We turned our attention back to the Woodlarks. We had seen a pair drop back down on our side of the fence and a male was singing from the ground a bit further along from us. We got it in the scope quickly, getting a good look at the way the two supercilia, the pale stripes above the eye, meet in a shallow ‘v’ on the back of the neck. Then it circled up and flew back out across the clearing singing. It dropped down to the ground a good distance away on its own. A little while later, when it circled up again, we could hear the female Woodlark calling quietly, still near to where it had been perched earlier. We soon located her on the ground and had a good look at her through the scope before she flew off across the clearing towards him.
Woodlark – a photo of one of the pair taken recently
We had hoped for some more action from the Goshawks, but while we were standing there the wind had strengthened considerably and once the Woodlarks had flown off it all went a little quiet. The female Goshawk did circle up again briefly above the trees, but never gained much height and dropped down again out of view fairly quickly. The group was keen to keep moving, so we decided to walk back.
Despite the blustery wind, it was a decidedly mild day. A large queen Bumblebee flew across the clearing while we were standing there and a Common Toad crawled across the ride on our way back. Clearly spring is just around the corner, although we are still forecast at least one more cold snap yet.
Common Toad – on its way somewhere across the ride
We had hoped to catch up with the Great Grey Shrike today, but it has become decidedly erratic in its appearances in recent weeks. With a short time to spare before lunch, we thought it worth a shot and had a quick walk round the edge of one of its favoured clearings. It was a bit windy out there and perhaps unsurprisingly there was no sign of it. A pair of Stonechats were keeping low down in the bushes in the most sheltered corner.
We had lunch round at Santon Downham. While we were eating, a flock of Redpolls flew over the car park and landed in the trees beyond. We got them in the scope and confirmed they were all Lesser Redpolls. They were very mobile, and kept circling round and landing in the the tops of different trees.
Lesser Redpolls – a flock of nine landed in the treetops at lunchtime
After lunch, we had a quick walk down along the side of the river. A couple of Great Spotted Woodpeckers flew out of the trees by the bridge and a Green Woodpecker called from deep in the woods further along. A Treecreeper was feeding low down on the trees beside the path, flying ahead of us as we walked along. A Little Grebe was diving along the far edge. Otherwise, it was rather quiet along here this afternoon.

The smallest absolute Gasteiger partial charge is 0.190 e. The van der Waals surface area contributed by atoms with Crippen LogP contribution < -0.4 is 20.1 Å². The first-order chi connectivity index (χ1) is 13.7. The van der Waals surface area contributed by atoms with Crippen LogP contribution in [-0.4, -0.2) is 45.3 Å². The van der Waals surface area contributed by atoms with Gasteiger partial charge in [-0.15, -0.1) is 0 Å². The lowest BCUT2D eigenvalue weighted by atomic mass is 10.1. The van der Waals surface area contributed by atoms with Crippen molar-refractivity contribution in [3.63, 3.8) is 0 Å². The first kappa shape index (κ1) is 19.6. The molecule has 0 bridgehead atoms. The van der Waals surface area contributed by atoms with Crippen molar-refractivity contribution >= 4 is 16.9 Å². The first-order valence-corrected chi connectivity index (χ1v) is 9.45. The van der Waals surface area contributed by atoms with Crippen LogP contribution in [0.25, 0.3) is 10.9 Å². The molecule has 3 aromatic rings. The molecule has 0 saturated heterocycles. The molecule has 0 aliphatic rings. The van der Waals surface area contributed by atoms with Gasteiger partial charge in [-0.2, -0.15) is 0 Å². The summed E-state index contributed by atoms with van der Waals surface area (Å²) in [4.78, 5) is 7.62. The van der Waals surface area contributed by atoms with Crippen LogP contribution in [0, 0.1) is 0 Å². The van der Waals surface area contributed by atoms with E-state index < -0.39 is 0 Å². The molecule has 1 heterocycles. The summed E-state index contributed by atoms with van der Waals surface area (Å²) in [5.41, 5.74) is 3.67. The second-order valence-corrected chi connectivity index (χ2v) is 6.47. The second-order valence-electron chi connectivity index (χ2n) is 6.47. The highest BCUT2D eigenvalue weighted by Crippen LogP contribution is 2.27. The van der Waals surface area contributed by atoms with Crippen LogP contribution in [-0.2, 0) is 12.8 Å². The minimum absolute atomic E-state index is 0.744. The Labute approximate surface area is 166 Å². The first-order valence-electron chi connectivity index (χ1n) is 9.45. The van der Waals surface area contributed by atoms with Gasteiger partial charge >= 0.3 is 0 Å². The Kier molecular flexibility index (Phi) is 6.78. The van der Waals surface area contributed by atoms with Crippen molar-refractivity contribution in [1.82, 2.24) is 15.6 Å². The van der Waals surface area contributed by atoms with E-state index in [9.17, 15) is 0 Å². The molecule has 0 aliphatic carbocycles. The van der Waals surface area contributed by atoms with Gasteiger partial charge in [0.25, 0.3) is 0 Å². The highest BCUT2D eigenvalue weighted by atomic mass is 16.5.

A dog came running down the opposite bank and leapt down to the water’s edge to bark at a family of Mute Swans on the river. The swans were decidedly unimpressed and the two adults swam in front of the juveniles and hissed at he dog, which seemed to change its mind about jumping into the water after them. A minute or so later, its owner appeared calling it and the dog ran off again.
Mute Swans – the adults saw off a dog which came after them
We didn’t go very far, but decided to head round to Lynford again to try our luck there instead. As we walked down along the path, the feeders were pretty deserted. Down at the bridge, someone had put lots of food on the posts as usual and a variety of tits were coming down to feed. As well as the Blue Tits and Great Tits, there were several Marsh Tits and Coal Tits darting in and out. A Nuthatch was calling but would not come out with us standing there, and we could hear Siskins in the alders nearby.
We carried on to the paddocks in the hope of catching up with a Hawfinch, but it was rather exposed out in the trees with the wind whistling through now and all was disappointingly quiet. We stood and scanned for a while, in the hope that a Hawfinch might be feeding on the ground below and fly up into the trees, but it was clearly not to be. However, while we were waiting we heard one call. A quick look over to our right and we saw that a Hawfinch was flying in across the back of the paddocks from the direction of the arboretum. We watched it fly across in front of the pines and then it turned and flew up towards them. We thought it was going to land in the pines, but unfortunately it dropped down vertically and disappeared into the trees.
We walked round that way in the hope that we might be able to find it perched somewhere, or that it might have another fly round. But the tops of the pines were being whipped back and forth by the gusty wind now and it had obviously decided to seek shelter lower down. We waited a few minutes in the hope that another Hawfinch might fly in, but there was just the one today. We decided to call it a day.